footprint approach" instead, could the war be successfully fought.
Barno wrote that Afghan people's tolerance for a foreign presence was "a bag of
capital [that was] finite and had to be spent slowly and frugally" and,
therefore, under his charge US forces took great care to avoid Afghan
casualties, detainee abuse, or transgressions in observance of respect to
tribal leaders or causing offence to traditional Afghan culture.
Second, Barno outlined that he and the then-US ambassador, Zalmay Khalilzad,
bonded as a team and they had a "unity of purpose" in ensuring perfect
interagency and international-level coordination. According to Barno, the slide
began in mid-2005 after he and Khalilzad were reassigned. Washington then
decided to publicly announce that NATO was assuming responsibility for the war
and that the US was making a token withdrawal of 2,500 troops.
"Unsurprisingly, this was widely viewed in the region as the first signal that
the United States was 'moving for the exits', thus reinforcing long-held doubts
about the prospects of sustained American commitment. In my judgement, these
public moves have served more than any other US actions since 2001 [the fall of
the Taliban] to alter the calculus of both our friends and our adversaries
across the region - and not in our favor."
Barno implied NATO messed up the top-notch command structure he created. The
result is, "With the advent of NATO military leadership, there is today no
single comprehensive strategy to guide the US, NATO, or international effort."
Consequently, he says, the unity of purpose - both interagency and
international - has suffered and unity of command is fragmented, and tactics
have "seemingly reverted to earlier practices such as the aggressive use of
Barno makes some chilling conclusions. First, he says the "bag of capital"
representing the tolerance of Afghan people for foreign forces is diminishing.
Second, NATO narrowly focuses on the "20% military dimension" of the war, while
ignoring the 80% comprising non-military components. Third, the "center of
gravity" of the war is no longer the Afghan people but the "enemy". Fourth,
President Hamid Karzai's government is ineffectual "under growing pressure from
powerful interests within his administration". Fifth, corruption, crime,
poverty and a burgeoning narcotics trade have eroded public confidence in
Karzai. Finally, "NATO, the designated heir to an originally popular
international effort, is threatened by the prospects of mounting disaffection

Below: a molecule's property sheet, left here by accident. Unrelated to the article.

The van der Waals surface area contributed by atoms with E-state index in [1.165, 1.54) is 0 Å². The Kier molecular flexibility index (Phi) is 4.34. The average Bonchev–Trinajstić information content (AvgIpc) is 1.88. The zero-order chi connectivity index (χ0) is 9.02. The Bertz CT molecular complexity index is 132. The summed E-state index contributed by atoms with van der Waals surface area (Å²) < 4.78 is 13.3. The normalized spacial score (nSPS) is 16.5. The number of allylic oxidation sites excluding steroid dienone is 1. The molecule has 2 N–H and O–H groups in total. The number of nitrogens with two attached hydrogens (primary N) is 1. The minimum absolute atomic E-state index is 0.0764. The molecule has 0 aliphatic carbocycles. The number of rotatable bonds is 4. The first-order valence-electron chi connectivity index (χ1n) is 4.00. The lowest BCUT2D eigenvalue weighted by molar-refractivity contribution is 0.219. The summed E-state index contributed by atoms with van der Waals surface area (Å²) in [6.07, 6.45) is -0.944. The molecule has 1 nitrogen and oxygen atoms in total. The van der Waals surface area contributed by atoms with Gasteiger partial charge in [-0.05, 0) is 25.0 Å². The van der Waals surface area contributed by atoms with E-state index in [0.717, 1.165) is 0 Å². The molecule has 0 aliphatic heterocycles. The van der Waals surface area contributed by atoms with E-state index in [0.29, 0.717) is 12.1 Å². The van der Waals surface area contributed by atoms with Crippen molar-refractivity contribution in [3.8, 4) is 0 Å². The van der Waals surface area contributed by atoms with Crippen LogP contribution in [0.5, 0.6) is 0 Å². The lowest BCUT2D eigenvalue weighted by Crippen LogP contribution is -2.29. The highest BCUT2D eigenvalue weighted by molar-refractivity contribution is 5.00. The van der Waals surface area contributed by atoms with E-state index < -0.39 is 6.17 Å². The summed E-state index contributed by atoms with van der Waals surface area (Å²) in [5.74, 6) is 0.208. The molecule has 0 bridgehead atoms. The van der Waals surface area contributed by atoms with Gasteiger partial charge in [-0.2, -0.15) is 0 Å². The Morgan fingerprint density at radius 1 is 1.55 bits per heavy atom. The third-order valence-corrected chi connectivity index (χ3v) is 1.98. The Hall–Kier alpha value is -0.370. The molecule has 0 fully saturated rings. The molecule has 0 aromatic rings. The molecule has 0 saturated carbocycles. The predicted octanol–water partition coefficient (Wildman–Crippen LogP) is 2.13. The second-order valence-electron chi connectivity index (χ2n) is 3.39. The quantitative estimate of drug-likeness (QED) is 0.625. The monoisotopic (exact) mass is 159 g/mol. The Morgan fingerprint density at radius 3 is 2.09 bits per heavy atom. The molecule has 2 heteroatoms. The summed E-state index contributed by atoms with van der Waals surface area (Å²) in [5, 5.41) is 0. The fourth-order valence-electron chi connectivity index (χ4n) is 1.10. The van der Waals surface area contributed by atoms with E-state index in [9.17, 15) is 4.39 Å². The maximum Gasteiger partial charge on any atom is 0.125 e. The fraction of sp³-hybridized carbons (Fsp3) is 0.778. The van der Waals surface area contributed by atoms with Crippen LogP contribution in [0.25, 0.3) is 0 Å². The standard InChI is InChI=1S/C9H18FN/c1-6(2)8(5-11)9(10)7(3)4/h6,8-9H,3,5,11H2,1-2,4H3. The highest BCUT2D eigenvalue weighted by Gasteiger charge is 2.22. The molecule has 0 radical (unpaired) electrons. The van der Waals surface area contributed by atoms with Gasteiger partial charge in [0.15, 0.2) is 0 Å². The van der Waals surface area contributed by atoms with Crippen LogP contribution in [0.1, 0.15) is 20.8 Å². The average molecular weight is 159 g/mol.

among the Afghan people."
What can be achieved?
Somewhere along the line, mud-slinging had to happen. Yet, almost everything
Barno wrote could be true. Barno drew a handsome self-portrait. He whitewashes
a controversial phase of the war. NATO inherited a dysfunctional war. By
end-2006, it was no longer a winnable war. When the alliance's defense
ministers gathered in the Dutch seaside resort of Noordwijk last November to
commemorate the first anniversary of NATO in Afghanistan, the crisis atmosphere
There were no offers of major reinforcements by the member countries. The Dutch
indicated they were close to withdrawing their 1,600-strong contingent from
Uruzgan province in southern Afghanistan the coming autumn. The likely knock-on
effect of the Dutch decision on countries such as Canada worried everyone
present at the meeting. Germany, France, Italy and Spain insisted they were
constrained by their national caveats guiding deployment of troops on
The result has been a sort of "Balkanization" of Afghanistan, as Daan Everts,
outgoing civilian representative of the NATO secretary general in Kabul,
admitted to al-Jazeera in a recent interview. "You have a little 'German
Afghanistan' in the north, an 'Italian Afghanistan' in the west, 'Dutch
Afghanistan' in Uruzgan and a 'Canadian Afghanistan' in Kandahar and so on.
Geographically we [NATO] have been fractured, but also sectorally with equal
ineffectiveness - like giving the justice sector totally to the Italians,
counter-narcotics to the British, the police to Germans, anti-terrorism to the
Everts was unusually frank for a high-ranking NATO official. He said Afghan
reconstruction has been a "bonanza for consultants, serious consultants,
half-baked consultants, marginal consultants and mailbox consultants"; there
has been an outflow of resources from Afghanistan of up to 40% of aid given to
the country. "So there is this aid industry that descends on a poor nation and
runs away with part of the loot." He called for a government in Kabul that is
"more serious about problems" such as corruption, drug-trafficking and
In such a mess, Lord (Paddy) Ashdown of Norton-sub-Hamdon is due to arrive in
Kabul shortly as the United Nations' super envoy. Is a British colonial-style
governor the right answer? Lord Ashdown - former Royal Marine commando and
special forces officer, Liberal Democrat leader, member of Parliament, the
European Union's high representative in Bosnia-Herzegovina